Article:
Kevyn Morrow and Johnny Ramey in Centerstage’s production of The Whipping Man. Photo by Richard Anderson.
“The Whipping Man,” a taut Civil War drama about a wounded Jewish confederate soldier and his encounter with the Jewish slaves owned by his father, has been on a nationwide roll since its world premiere in 2006. With more than a dozen productions from New York to Tampa Bay, San Diego to Philadelphia, Cincinnati to Fort Worth, the three-character play by newcomer Matthew Lopez seems to have a leg up, literally. This month “The Whipping Man” is running both at Baltimore’s Centerstage through May 13, and in Washington, D.C., at Theater J, from April 18 to May 20.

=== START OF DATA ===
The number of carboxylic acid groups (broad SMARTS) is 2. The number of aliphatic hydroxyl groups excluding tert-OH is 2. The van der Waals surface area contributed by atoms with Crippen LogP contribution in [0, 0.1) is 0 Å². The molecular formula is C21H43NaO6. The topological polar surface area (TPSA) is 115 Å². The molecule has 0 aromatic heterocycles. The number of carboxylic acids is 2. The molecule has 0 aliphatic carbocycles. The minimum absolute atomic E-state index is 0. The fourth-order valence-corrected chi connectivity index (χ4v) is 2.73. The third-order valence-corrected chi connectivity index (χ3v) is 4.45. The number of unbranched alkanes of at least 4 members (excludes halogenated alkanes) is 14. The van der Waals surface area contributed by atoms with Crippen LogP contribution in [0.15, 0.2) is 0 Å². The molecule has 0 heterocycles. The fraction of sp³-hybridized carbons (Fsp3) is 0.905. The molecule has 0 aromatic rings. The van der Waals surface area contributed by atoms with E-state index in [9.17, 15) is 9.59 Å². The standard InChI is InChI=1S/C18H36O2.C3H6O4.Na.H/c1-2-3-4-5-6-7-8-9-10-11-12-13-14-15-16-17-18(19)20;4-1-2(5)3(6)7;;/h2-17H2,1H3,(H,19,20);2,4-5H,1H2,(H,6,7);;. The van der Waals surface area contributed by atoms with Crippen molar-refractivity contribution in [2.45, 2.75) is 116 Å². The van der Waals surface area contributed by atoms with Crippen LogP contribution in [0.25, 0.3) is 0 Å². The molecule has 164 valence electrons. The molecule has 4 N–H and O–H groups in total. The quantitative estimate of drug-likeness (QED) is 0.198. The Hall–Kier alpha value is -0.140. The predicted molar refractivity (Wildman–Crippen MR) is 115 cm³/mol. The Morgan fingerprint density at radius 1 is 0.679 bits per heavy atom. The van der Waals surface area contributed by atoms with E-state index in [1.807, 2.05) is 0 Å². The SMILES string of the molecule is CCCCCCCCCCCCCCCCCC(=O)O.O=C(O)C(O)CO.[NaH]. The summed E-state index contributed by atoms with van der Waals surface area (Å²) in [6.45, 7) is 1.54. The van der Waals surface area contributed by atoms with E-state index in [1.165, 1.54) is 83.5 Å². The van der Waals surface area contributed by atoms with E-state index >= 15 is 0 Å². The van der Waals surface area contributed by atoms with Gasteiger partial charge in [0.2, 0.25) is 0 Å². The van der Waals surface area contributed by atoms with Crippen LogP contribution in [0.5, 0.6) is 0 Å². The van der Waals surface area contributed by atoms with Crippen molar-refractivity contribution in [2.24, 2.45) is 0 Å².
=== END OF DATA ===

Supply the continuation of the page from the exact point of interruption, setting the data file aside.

This unusual confluence has allowed the two companies to share dramaturgical resources, and to engage in a bit of friendly competition. Centerstage’s new artistic director Kwame Kwei-Armah jokingly opined that because of its proximity, Theater J “will be able to steal the good bits of mine and make theirs better.” Kidding aside, both productions touch a chord, drawing back the curtain on the little-known and little-talked about world of southern Jewry during the Civil War, including confederate soldiers and, reputedly, slaves who practiced Judaism. The play, opening in the waning days of battle, also has a gory coup de theatre to keep audiences riveted.